[whatwg] Early feedback on header association algorithm
Calogero Alex Baldacchino
alex.baldacchino at email.it
Fri Dec 5 10:19:04 PST 2008
Aaron Leventhal ha scritto:
> How about node.getElementByIdInSubtree?
> On 12/2/2008 4:07 PM, timeless wrote:
>> On Tue, Dec 2, 2008 at 10:39 AM, Aaron
>> Leventhal<aaronlev at moonset.net> wrote:
>>> Maybe there is a deeper problem if copy& paste doesn't work right
>>> of IDs?
>>> Or maybe there should be a node.getDescendantById() method?
>> maybe, but not with that name.
>> Results 1 - 10 of about 4,480,000 for Descendent [definition].
>> (0.22 seconds)
>> Results 1 - 10 of about 8,370,000 for Descendant [definition].
>> (0.41 seconds)
>> the wikipedia links are confusing enough
>> http://en.wikipedia.org/wiki/Descendant links to:
>> which has an also link to http://en.wiktionary.org/wiki/descendant
>> which has a 'US' audio file
>> So the web says that '-dant' is favored 2:1 over '-dent', which is a
>> fairly bad margin considering the spelling errors we've seen in
>> I'd sooner see Node.getElementById and risk the confusion of it
>> returning fewer nodes than Document.getElementById.
That's about the same then moving the getElementById method from the
Document interface to the Node interface
(Document inherits from Node, so the actual traversed subtree would
change basing on the node where the method is invocked, that is
'anElement = document.getElementById("anEl")' would work as always,
while anElement.getElementById("anEl") would look for a descendant of
'anElement' with the same id), because, essentially, IDs are a common
feature of all document types, despite the actual name of the attribute
representing an ID, so an eventual .getElementByIdInSubtree() method
should be defined on a somewhat DOM Core interface, and so would be out
of scope for HTML 5 (as I've been told .getElementById is - there is a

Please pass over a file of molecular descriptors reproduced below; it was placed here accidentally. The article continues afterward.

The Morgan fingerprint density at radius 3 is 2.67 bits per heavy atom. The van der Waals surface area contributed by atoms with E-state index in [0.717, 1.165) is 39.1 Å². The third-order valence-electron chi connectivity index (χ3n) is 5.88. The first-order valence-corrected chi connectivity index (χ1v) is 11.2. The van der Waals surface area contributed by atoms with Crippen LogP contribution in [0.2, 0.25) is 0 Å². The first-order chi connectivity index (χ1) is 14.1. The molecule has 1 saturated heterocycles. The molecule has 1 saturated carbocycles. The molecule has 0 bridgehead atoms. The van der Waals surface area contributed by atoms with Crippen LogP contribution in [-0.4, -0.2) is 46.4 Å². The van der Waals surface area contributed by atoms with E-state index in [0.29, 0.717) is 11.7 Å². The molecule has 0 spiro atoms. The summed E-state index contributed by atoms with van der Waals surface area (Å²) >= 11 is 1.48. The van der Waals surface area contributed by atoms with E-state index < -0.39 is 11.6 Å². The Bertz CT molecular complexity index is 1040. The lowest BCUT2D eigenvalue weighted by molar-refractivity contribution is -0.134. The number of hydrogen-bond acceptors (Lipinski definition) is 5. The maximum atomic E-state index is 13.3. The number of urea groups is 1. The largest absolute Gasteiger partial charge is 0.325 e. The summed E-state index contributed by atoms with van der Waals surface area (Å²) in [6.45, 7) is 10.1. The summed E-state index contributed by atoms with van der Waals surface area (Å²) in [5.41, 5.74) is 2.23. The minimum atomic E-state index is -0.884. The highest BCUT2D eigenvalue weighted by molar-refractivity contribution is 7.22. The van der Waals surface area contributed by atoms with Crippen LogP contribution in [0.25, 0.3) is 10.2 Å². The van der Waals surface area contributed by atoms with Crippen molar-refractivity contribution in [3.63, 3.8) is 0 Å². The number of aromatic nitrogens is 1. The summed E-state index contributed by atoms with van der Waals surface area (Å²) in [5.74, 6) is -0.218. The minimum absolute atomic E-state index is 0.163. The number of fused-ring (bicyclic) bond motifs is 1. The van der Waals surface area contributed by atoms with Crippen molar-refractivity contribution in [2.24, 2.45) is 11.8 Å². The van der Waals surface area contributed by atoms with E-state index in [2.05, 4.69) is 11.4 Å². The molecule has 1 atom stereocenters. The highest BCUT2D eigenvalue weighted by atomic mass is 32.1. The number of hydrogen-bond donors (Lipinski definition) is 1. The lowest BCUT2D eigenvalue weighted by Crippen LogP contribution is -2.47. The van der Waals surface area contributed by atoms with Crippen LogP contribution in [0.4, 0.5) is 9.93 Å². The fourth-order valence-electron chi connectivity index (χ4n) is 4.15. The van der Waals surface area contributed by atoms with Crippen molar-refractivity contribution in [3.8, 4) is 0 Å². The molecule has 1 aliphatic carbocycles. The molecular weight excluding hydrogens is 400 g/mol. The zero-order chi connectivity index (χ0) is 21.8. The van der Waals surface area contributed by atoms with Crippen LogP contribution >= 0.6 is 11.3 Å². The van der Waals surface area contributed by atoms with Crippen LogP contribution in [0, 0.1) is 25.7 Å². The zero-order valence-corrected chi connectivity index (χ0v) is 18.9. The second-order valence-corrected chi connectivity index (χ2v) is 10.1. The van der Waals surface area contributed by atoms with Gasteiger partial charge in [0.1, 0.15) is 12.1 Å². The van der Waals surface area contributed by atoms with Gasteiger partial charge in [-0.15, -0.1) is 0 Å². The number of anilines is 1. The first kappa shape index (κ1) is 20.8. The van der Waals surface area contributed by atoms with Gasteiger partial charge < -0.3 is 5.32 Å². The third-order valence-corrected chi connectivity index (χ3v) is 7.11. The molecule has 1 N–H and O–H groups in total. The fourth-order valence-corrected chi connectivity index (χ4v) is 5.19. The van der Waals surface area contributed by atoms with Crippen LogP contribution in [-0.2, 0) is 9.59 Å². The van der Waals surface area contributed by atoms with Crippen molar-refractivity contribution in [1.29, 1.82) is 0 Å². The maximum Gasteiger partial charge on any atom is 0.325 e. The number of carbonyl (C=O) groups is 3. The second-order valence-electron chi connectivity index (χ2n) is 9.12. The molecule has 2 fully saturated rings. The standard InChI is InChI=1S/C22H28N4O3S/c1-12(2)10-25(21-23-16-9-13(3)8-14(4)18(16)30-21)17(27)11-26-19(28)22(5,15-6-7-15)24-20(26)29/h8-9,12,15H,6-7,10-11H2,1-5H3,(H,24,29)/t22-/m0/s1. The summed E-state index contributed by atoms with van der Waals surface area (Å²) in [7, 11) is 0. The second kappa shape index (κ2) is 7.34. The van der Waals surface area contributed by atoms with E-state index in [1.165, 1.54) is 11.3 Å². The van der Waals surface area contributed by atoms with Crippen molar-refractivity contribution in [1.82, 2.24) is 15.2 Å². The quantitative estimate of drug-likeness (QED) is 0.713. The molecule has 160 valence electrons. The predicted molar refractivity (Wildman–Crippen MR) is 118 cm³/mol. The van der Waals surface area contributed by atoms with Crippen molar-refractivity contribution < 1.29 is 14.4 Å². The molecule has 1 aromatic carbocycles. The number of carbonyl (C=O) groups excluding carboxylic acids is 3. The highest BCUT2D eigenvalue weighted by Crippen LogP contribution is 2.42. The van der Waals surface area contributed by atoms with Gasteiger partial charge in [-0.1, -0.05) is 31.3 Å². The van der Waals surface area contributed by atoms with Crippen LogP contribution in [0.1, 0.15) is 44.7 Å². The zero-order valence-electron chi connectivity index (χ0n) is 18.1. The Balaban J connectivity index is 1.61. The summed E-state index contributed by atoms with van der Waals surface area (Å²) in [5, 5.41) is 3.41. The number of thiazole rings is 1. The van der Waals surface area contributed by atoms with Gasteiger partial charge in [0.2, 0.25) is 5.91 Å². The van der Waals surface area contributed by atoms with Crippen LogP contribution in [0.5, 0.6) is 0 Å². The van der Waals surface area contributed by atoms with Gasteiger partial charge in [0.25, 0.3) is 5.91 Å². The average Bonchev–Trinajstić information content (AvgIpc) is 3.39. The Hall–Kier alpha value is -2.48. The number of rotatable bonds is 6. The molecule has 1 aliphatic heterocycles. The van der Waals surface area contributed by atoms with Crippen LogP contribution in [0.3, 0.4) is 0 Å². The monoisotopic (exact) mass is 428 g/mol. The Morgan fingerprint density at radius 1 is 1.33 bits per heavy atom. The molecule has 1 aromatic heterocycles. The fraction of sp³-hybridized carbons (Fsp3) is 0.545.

'Web DOM Core' specification under construction). But the term 'Subtree'
arises a problem with HTML 5: actually, the id attribute is defined as
the element unique ID in the *subtree* whithin which the element is
found. That is, the term subtree refers to a whole document tree, but
also to a disconnected subtree handled by a script (and I haven't yet
understood if such definition refers to a document fragment containing
nodes detached by any document, or a whole document without a browsing
Perhaps the possible confusion arising if moving .getElementById() to
the Node interface might be avoided by leaving it on the document
interface, and overloading it with, for instance,
Element getElementById(in DOMString elementId, in Node rootElement);
so a call to document.getElementById would behave as always (or better,
as it will be redefined in Web DOM Core, that should be 'pick the first
element with a matching id'), and would coincide with a call to
document.getElementById("something", document); while a call to
document.getElementById("something", anElement) would search a matching
ID among the descendants of 'anElement', whether anElement be a node of
the current document, or a node removed by any document or created by a
script, or a node in another document and both the current document and
the current script context are enabled to access it (but a 'script
context' is an HTML 5 related concept, so it might be generalized as a
"DOM access context").
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